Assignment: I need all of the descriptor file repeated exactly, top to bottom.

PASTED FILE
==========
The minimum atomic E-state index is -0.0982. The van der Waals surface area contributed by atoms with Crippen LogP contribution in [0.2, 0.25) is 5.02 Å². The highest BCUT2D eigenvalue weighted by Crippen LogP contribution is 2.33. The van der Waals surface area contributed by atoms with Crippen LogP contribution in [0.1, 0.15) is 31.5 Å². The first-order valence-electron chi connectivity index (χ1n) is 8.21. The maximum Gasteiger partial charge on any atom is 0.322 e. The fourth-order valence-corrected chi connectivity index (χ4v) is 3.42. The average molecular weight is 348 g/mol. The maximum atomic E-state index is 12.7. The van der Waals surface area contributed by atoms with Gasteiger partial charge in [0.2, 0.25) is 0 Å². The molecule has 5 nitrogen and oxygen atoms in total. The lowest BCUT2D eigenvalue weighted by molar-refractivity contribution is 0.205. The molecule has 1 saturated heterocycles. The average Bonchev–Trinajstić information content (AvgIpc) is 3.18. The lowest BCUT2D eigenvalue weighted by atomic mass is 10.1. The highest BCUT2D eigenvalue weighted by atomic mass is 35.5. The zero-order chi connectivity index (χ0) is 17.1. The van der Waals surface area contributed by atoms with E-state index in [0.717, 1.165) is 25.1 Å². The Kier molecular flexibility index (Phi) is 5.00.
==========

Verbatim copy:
The minimum atomic E-state index is -0.0982. The van der Waals surface area contributed by atoms with Crippen LogP contribution in [0.2, 0.25) is 5.02 Å². The highest BCUT2D eigenvalue weighted by Crippen LogP contribution is 2.33. The van der Waals surface area contributed by atoms with Crippen LogP contribution in [0.1, 0.15) is 31.5 Å². The first-order valence-electron chi connectivity index (χ1n) is 8.21. The maximum Gasteiger partial charge on any atom is 0.322 e. The fourth-order valence-corrected chi connectivity index (χ4v) is 3.42. The average molecular weight is 348 g/mol. The maximum atomic E-state index is 12.7. The van der Waals surface area contributed by atoms with Gasteiger partial charge in [0.2, 0.25) is 0 Å². The molecule has 5 nitrogen and oxygen atoms in total. The lowest BCUT2D eigenvalue weighted by molar-refractivity contribution is 0.205. The molecule has 1 saturated heterocycles. The average Bonchev–Trinajstić information content (AvgIpc) is 3.18. The lowest BCUT2D eigenvalue weighted by atomic mass is 10.1. The highest BCUT2D eigenvalue weighted by atomic mass is 35.5. The zero-order chi connectivity index (χ0) is 17.1. The van der Waals surface area contributed by atoms with E-state index in [0.717, 1.165) is 25.1 Å². The Kier molecular flexibility index (Phi) is 5.00.